Gondwana: a supercontinent that existed during and immediately after the age of dinosaurs. Gondwana has since broken up into South America, Africa, Saudi Arabia, Antarctica, Australia, India, Madagascar, and New Zealand. Many fishes, for example the tetras (characins), are found in Gondwanan continents that are now separated by oceans, having evolved and spread before Gondwana was still (at least partially) whole.

Haplochromine: belonging to the large group of cichlids in or descended from the African cichlid genus Haplochromis. The haplochromine lineage.

Hardness: a measure of the concentration of multivalent cations in the water, mostly calcium and magnesium cations.

Interstitial: “between the grains” as in the interstitial invertebrates that live between the grains of live sand.

Ion: an atom with a net electrical charge resulting from an unequal numbers of protons and electrons.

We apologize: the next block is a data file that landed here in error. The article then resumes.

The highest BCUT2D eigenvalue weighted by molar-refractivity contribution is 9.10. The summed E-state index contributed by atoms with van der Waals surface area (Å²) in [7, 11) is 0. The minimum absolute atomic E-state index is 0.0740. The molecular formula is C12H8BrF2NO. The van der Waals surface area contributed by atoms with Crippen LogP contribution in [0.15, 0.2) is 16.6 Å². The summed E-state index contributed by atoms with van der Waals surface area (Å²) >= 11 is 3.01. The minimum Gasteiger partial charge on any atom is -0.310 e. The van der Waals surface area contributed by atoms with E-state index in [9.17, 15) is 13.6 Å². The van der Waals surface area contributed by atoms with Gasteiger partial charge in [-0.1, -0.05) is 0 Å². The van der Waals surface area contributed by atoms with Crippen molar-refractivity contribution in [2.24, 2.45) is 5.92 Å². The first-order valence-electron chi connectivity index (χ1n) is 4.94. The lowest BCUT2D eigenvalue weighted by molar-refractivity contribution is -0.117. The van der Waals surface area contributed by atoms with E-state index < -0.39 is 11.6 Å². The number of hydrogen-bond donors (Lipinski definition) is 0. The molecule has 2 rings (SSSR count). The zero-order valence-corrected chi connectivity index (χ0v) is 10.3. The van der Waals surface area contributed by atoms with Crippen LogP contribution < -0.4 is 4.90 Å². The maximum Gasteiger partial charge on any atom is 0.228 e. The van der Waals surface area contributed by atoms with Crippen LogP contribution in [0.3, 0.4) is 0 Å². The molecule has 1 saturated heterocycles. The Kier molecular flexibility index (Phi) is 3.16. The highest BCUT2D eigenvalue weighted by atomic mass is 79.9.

Kingdom: highest level of taxonomic classification. Different phyla may be grouped to form a kingdom, as for example both the phylum Mollusca (the mollusks) and the phylum Chordata (the chordates) are in the kingdom Animalia (the animals).

Labyrinth Fish: see anabantoids.

Laterite: an iron-rich clay. It is often found in tropical areas, and can be used in as a potting medium for aquarium plants.

Laurasia: a supercontinent that existed during and immediately after the age of dinosaurs. Laurasia has since broken up into Eurasia and North America. Many fishes, for example the minnows (cyprinids), are found throughout the Laurasian continents, having evolved and spread before Laurasia broke up.

Live Rock: porous calcitic rock (usually coral skeletons) that are encrusted with benthic invertebrates, algae, and bacteria. Usually collected from the wild in the “rubble zones’ near coral reefs. Used in marine “reef” aquaria.

Live Sand: fine calcitic sand in which lives a population of bacteria and small invertebrates. Usually collected from the wild near coral reefs. Used in marine “reef” aquaria.

Mbuna: a genetically related group of rock-dwelling cichlids from Lake Malawi. Most are rather pugnacious but very colorful and can be kept among their own kind in an aquarium.